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Secret Honor

Philip Baker Hall , Robert Altman    Unrated   DVD

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Sequestered in his home, a disgraced President Richard Millhouse Nixon arms himself with a bottle of Scotch and a gun to record memoirs that no one will hear. Surrounded by the silent portraits of Lincoln, Eisenhower, Kissinger, and his mother, Nixon resurrects his past in a passionate attempt to reconcile his failed political career. Based on the original play by Donald Freed and Arnold M. Stone, and starring Philip Baker Hall in a tour de force solo performance, Robert Altman's Secret Honor is a searing interrogation of the Nixon mystique and an audacious depiction of unchecked paranoia. Format: Multiple Formats, Closed-captioned, Color, Full Screen, NTSC Language: English (Dolby Digital 2.0 Mono) Region: Region 1 (U.S. and Canada only) Aspect Ratio: 1.33:1 Number of discs: 1 Rated: Unrated Studio: Criterion DVD Release Date: October 19, 2004 Run Time: 90 minutes

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Most Helpful Customer Reviews on Amazon.com (beta)
Amazon.com: 4.4 out of 5 stars  22 reviews
15 of 15 people found the following review helpful
5.0 out of 5 stars A masterful one-man performance Sept. 27 2002
By Todd Altman - Published on Amazon.com
I saw this movie on cable the year it came out. Although I was only 16 at the time and knew almost nothing about Watergate, I was absolutely awe-struck by Philip Baker Hall's riveting portrayal of Richard Nixon. There are no car chases, no love scenes, no special effects -- just one actor relying solely on raw acting talent to tell a complicated story in a way that is so powerful, so multilayered, that it holds your attention for over an hour.
Now that I have a fuller knowledge and understanding of political scandals in general, I'm equally impressed with the alarming depth and accuracy of this movie's "fictional" script writing. The writers obviously had inside knowledge of the plutocratic string pulling that goes on in Washington.
It is puzzling, to say the least, why a movie this good is so hard to come by, especially when one considers how well-known the director is.
16 of 17 people found the following review helpful
5.0 out of 5 stars I am the American dream. July 16 2005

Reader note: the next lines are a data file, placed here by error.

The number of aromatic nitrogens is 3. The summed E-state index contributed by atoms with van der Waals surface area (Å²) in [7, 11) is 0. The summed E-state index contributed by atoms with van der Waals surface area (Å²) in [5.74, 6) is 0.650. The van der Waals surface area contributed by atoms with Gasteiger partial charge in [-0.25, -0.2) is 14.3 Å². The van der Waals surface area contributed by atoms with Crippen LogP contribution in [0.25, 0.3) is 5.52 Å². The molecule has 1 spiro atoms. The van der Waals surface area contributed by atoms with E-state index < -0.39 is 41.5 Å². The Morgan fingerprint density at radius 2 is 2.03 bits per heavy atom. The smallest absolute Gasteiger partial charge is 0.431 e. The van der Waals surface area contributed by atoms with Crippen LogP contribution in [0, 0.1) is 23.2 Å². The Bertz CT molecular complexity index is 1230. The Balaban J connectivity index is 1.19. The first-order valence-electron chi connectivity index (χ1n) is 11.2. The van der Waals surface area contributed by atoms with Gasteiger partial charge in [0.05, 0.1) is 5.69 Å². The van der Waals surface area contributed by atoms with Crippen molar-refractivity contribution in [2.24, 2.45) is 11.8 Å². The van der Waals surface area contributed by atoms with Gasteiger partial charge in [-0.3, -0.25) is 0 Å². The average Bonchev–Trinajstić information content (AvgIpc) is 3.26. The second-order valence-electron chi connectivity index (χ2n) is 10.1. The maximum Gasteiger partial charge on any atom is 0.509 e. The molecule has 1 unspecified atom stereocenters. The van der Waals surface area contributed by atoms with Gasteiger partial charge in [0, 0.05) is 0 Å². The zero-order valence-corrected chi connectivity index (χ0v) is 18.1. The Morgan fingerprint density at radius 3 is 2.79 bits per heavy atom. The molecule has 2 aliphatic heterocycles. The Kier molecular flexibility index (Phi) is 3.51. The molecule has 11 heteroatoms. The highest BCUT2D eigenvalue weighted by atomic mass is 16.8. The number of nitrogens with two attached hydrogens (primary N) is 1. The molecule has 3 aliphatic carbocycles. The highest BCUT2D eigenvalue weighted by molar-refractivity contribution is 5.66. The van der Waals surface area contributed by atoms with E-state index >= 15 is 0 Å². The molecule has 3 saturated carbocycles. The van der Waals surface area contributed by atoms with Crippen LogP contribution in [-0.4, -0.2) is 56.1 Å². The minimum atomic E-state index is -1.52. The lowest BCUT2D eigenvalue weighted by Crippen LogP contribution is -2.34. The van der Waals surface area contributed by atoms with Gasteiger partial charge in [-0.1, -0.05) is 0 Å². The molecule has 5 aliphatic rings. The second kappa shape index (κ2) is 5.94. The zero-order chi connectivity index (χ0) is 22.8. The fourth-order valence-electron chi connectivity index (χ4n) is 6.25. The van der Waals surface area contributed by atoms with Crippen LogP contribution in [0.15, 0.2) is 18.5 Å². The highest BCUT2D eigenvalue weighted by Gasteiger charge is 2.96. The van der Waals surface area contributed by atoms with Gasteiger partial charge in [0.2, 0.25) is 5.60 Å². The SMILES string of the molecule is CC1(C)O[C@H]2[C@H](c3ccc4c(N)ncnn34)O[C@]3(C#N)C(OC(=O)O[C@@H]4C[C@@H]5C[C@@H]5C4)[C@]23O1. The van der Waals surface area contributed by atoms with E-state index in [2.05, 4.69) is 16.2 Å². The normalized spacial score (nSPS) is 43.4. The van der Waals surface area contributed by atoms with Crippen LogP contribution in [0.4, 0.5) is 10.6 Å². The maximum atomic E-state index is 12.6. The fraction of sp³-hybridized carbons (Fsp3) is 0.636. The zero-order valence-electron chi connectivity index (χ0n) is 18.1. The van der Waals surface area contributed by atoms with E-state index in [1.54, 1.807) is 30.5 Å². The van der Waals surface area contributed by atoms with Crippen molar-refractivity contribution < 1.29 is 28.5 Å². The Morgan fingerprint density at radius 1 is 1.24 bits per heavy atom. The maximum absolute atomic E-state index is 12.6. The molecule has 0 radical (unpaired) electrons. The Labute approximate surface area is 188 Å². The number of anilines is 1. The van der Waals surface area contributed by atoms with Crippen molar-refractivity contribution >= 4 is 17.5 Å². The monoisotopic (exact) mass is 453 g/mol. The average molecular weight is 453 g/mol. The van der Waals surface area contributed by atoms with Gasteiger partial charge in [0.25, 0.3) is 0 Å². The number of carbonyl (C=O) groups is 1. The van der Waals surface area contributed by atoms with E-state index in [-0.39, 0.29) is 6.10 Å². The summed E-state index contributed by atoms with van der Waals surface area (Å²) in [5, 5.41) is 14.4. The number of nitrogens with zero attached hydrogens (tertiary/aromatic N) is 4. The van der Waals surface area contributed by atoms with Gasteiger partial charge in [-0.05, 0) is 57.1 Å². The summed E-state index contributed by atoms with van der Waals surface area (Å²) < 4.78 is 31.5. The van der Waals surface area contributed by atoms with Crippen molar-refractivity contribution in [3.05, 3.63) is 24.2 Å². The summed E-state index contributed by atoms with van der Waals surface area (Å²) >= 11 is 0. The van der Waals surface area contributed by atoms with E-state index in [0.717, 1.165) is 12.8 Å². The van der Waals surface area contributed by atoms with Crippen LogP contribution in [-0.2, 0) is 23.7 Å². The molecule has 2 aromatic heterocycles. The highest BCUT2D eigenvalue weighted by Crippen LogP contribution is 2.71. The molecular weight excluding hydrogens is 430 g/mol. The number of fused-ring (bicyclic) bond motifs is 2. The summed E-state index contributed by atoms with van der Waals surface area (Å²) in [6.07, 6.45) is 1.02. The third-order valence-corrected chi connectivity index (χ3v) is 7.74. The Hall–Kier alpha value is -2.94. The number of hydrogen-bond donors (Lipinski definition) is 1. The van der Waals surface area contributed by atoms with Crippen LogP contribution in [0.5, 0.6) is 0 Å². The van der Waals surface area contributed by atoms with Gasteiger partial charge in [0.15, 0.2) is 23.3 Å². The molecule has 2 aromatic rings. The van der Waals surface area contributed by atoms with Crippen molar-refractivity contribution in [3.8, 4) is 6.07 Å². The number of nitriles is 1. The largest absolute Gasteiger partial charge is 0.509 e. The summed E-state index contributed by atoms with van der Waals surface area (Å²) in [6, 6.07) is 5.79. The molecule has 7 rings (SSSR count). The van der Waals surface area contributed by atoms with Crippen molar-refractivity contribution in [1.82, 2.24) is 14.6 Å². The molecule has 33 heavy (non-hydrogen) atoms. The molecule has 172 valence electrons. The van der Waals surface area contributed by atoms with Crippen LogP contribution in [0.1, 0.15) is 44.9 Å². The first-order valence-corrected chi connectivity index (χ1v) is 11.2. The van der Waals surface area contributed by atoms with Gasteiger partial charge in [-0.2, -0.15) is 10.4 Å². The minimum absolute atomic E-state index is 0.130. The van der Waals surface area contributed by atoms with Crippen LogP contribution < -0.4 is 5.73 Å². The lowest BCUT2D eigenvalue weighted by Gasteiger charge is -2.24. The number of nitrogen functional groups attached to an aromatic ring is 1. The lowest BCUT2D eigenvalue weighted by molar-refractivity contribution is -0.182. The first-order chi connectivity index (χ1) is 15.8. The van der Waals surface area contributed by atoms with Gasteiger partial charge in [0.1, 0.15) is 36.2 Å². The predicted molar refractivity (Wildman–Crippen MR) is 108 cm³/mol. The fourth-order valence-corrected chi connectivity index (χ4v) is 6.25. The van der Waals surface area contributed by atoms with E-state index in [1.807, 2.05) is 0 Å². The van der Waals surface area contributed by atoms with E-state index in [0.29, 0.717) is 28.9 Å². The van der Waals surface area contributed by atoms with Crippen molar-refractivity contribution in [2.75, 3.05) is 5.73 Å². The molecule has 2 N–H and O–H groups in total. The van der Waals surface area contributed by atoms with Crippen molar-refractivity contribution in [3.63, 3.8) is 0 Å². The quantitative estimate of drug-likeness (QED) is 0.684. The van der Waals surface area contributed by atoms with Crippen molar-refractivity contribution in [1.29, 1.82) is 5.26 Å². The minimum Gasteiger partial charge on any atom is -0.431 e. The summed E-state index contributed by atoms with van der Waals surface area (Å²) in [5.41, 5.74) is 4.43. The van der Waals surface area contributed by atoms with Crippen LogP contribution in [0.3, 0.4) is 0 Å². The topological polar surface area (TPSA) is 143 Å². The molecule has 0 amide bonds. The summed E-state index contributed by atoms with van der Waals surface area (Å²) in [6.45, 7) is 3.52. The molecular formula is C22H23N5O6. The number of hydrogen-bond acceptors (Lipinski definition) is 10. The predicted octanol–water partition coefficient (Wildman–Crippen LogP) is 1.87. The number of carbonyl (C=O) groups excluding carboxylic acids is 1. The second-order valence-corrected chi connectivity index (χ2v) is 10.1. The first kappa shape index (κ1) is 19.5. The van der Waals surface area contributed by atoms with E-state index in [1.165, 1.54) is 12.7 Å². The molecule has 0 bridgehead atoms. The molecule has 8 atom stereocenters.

By Steven Hellerstedt - Published on Amazon.com
Format:DVD
SECRET HONOR invites us to spend an intimate evening alone with the only man ever to resign the presidency, Richard Nixon. The Criterion disk contains a bunch of extras, including an hour and twenty-some minutes worth of Nixon, the real Nixon, on videotape and kinescope. It surveys a number of his speeches, beginning with the Fund Crisis (`Checkers') Speech in 1952 and ending with his August 9, 1974 Farewell Speech to the White House Staff. Also included is a newspaper managing editors' question and answer session, from 1973, in which Nixon first told us "I am not a crook." If you're new to Nixon, or need a refresher course in Nixonia, I strongly suggest you watch these before watching the movie. A few politicians are, maybe once in their career, forced to make an embarrassing speech confessing a personal weakness or transgression. Nixon seemed to have made a career out of such speeches, and this tip-of-the-iceberg special feature gives a good sense of Nixon's personal debasement style. SECRET HONOR takes place sometime in the late 1970s, and is an intimate, post-resignation evening spent with Richard Nixon. Philip Baker Hall put his star on the map with his interpretation of the ex-president. He begins the evening with a glass of sherry, which isn't quite Nixon's style. Scotch, and then more scotch, puts slick in his lick and leads to a fascinating, free-ranging, ninety-minute rant against the world.

One man shows can be bad enough on stage. When made into movies even the good ones can be nearly unbearable. SECRET HONOR avoids all the pitfalls. For one thing, Robert Altman is a canny enough director to devise ways to keep us visually interested in what's going on. During the 20-some minute special feature interview with Philip Baker Hall we see photographs of Altman's unique camera contraption - a 16-mm camera mounted on some sort of flying jib that more or less becomes Hall's dance partner. It provides the cameraman with great mobility and flexibility. Along with the fluid camera the script is a great help, as well. Let's face it - the big question in one man shows is "What is he doing there?" Usually the Great Person is decked out in period regalia, maintains eye contact with the audience for the duration, and spends most of his time recounting Great Event after Great Event. As Altman says on his commentary track, it's all a little too precious. SECRET HONOR avoids the one-man trap by having Nixon, appropriately enough, speaking into a tape recorder, explaining himself to someone. We're never sure who that someone is, perhaps his mother, perhaps with all the `Your Honors' and `my clients' in the monologue, it's a judge of some type. It seems some post-pardon defense is, as they say, being strategized. Either way it's an inspired approach.

I think some people still have strong feelings, positive or negative, about Richard Nixon. Nixon haters and Nixon lovers might have some problems with this movie because Nixon comes across as both fatally flawed yet somewhat tragic. Hall, Altman and the script combine to make this a fascinating 90-minutes for anyone with memories of or an interest in the Nixon Presidency. Strongest recommendation for this terrific movie.
12 of 13 people found the following review helpful
5.0 out of 5 stars An American Archetype? March 4 2005
By Michael E. Kreca - Published on Amazon.com
Format:DVD
I just finished viewing this incredible, astoundingly intense motion picture for the very first time after hearing about it for 20 years. Philip Baker Hall (who played the character of "Library Cop" on "Seinfeld") essays the part of Richard Nixon in an unforgettable one actor performance. The film had been shot at the Univ. of Michigan, the crew composed largely of UM students, while director Robert Altman was doing a short hitch as filmmaker-in-residence there and has the interesting, "you are there" immediacy and intimacy of a filmed stage play or TV show.